In Twenty YearsAWS: I love this question because I have a very mixed view of social media, and yes, I do think my views on it are reflected in the book! My beef with social media is sort of exactly what you touched upon in your question: I absolutely hate the posturing and the pretense of some of it, and I wish, so much, that people didn’t feel the need to one-up other people. Also, I do wonder how engaged in life you are when you’re endlessly snapping photos or curating your Instagram feed. Like, that’s not living! That’s living to post photos. That said, I love aspects of social media as well: I love seeing my friends’ kids; I love reading about the awesome things that are happening in their lives; I love having company during my day because I have an entire network of writer friends on Twitter. The feeds and friends I’m drawn to are the one who do keep it more authentic; fewer selfies, more self-realization, if that makes sense. Like, please complain about your day or your kids or whatever, and I’m guaranteed to like it. I also truly love hearing about my friends’ successes and triumphs. But the overly-curated ones? Well, let’s just say that I did take some inspiration from my feed for the book. I think it’s pretty exhausting to always present a perfect, pretty life, and to be honest, I’m not even sure how much everyone admires those lives. I like to read between the lines, and the more perfect a social media feed, the more I’m convinced that it’s the opposite. Be messy! We’re all messy! That’s ok.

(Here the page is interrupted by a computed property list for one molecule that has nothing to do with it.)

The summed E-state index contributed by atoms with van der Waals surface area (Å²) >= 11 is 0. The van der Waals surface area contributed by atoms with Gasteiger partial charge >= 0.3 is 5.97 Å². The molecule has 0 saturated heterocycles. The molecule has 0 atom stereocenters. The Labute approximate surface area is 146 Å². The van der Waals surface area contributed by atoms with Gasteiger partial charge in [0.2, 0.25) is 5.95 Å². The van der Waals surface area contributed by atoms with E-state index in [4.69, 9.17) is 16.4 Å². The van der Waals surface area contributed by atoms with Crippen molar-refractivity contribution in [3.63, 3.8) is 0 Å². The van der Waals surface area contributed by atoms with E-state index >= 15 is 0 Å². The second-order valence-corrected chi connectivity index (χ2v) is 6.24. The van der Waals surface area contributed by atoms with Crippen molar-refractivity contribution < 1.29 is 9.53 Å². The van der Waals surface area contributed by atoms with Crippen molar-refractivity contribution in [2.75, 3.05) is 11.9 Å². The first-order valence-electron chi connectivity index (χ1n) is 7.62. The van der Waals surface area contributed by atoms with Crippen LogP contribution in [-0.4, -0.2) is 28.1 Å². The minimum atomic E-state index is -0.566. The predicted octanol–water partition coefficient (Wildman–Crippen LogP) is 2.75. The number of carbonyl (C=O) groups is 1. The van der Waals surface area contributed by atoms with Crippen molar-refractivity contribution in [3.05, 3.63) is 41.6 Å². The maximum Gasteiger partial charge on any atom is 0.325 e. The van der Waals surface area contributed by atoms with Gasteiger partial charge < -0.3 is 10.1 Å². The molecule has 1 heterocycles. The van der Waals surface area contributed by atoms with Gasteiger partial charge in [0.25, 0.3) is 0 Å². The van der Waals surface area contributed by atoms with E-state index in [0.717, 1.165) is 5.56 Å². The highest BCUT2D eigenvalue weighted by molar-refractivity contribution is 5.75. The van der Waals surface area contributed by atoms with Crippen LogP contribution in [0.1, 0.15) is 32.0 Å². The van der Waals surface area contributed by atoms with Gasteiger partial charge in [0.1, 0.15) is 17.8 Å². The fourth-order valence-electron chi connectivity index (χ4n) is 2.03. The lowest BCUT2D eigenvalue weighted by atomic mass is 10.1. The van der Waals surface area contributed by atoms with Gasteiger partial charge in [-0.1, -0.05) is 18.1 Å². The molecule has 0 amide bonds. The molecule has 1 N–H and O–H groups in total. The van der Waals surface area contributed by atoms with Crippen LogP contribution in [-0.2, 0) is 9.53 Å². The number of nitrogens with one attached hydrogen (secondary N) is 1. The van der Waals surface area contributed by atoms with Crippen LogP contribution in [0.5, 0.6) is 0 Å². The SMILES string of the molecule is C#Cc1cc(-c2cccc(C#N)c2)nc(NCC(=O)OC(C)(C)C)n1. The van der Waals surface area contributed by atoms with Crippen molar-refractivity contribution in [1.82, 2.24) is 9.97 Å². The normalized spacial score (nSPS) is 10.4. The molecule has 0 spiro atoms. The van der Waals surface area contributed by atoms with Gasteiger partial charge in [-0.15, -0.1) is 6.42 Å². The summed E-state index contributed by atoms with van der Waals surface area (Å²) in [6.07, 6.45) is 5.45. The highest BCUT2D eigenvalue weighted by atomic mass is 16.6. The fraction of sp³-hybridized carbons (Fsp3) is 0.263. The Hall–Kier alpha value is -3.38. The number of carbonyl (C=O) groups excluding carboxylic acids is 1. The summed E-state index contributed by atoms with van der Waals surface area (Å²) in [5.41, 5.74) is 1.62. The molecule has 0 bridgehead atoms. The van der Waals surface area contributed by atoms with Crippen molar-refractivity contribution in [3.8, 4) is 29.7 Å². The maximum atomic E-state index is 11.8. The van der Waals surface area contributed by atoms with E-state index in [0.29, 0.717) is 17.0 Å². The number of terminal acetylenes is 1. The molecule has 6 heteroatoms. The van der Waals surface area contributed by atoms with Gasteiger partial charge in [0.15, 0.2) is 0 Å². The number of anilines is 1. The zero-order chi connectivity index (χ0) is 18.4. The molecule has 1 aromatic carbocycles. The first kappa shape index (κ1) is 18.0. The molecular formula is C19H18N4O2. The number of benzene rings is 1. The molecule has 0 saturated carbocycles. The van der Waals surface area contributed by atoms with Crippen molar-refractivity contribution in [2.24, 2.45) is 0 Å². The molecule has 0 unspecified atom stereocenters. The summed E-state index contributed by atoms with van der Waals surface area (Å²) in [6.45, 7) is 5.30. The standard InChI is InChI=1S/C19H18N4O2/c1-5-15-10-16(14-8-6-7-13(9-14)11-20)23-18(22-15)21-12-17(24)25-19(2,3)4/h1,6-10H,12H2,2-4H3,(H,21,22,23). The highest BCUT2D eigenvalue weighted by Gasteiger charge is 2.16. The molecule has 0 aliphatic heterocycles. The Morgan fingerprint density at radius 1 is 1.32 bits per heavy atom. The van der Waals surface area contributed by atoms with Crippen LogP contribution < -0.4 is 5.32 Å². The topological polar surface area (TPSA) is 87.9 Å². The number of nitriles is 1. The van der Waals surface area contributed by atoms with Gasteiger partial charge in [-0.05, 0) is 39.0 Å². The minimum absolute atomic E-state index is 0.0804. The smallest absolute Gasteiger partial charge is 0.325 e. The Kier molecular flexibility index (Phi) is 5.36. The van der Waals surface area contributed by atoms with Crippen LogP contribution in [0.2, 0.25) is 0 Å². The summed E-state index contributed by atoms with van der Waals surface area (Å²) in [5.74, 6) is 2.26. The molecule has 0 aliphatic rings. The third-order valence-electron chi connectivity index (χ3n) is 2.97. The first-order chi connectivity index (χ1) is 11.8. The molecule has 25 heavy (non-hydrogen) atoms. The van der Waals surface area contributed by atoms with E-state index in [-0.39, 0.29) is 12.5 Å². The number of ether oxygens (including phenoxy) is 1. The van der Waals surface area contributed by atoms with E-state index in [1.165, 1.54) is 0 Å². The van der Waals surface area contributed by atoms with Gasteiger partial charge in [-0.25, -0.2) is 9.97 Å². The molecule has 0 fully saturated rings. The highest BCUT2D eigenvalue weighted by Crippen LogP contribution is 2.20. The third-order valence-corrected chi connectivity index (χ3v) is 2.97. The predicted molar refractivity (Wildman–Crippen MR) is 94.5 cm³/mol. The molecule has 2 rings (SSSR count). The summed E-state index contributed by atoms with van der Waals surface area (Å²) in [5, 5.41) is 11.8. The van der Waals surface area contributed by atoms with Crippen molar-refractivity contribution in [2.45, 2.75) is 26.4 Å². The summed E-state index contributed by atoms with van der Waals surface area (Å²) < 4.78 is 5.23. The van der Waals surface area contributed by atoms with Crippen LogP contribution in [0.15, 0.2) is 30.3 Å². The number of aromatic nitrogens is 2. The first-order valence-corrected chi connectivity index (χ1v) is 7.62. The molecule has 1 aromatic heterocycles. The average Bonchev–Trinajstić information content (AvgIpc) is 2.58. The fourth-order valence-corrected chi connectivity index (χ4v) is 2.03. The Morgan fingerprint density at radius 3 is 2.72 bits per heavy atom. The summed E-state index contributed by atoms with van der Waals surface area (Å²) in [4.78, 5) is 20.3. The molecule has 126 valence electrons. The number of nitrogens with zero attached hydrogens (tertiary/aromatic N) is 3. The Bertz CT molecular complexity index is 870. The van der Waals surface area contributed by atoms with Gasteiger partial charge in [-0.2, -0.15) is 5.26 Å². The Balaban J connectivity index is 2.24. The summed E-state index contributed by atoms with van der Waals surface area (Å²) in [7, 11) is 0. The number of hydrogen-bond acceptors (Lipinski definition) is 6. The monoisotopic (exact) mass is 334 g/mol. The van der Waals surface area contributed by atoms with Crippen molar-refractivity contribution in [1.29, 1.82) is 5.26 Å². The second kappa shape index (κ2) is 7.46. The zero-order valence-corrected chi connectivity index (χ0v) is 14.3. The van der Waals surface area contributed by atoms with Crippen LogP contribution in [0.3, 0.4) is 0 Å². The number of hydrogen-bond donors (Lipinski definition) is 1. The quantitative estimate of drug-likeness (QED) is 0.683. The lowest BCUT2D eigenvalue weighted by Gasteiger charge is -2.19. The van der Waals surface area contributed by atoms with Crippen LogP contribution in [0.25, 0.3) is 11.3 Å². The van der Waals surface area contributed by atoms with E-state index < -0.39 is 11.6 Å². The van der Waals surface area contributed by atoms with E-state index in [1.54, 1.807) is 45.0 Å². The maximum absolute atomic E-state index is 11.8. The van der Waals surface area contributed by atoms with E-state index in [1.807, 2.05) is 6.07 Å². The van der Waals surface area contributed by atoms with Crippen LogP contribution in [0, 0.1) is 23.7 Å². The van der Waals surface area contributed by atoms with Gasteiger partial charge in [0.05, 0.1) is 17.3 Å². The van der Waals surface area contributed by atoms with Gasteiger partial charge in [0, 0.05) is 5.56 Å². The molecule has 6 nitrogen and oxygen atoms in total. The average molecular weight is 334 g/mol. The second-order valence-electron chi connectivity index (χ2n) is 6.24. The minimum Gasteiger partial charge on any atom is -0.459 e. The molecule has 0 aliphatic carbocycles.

KS: Catherine and Owen start dating their freshmen year of college, and are still together almost twenty years later. Catherine runs her craft empire, and Owen stays home, somewhat unhappily, with their children. Even though there are more stay-at-home fathers than ever before, the role of stay-at-home parent is still largely occupied by women. Do you think Owen’s unhappiness as a stay-at-home parent stemmed in large part from the difficulties of eschewing societal expectations? Or do you think it was more particular to his personality? Do you think eschewing those societal expectations of parental roles can put a strain on a marriage?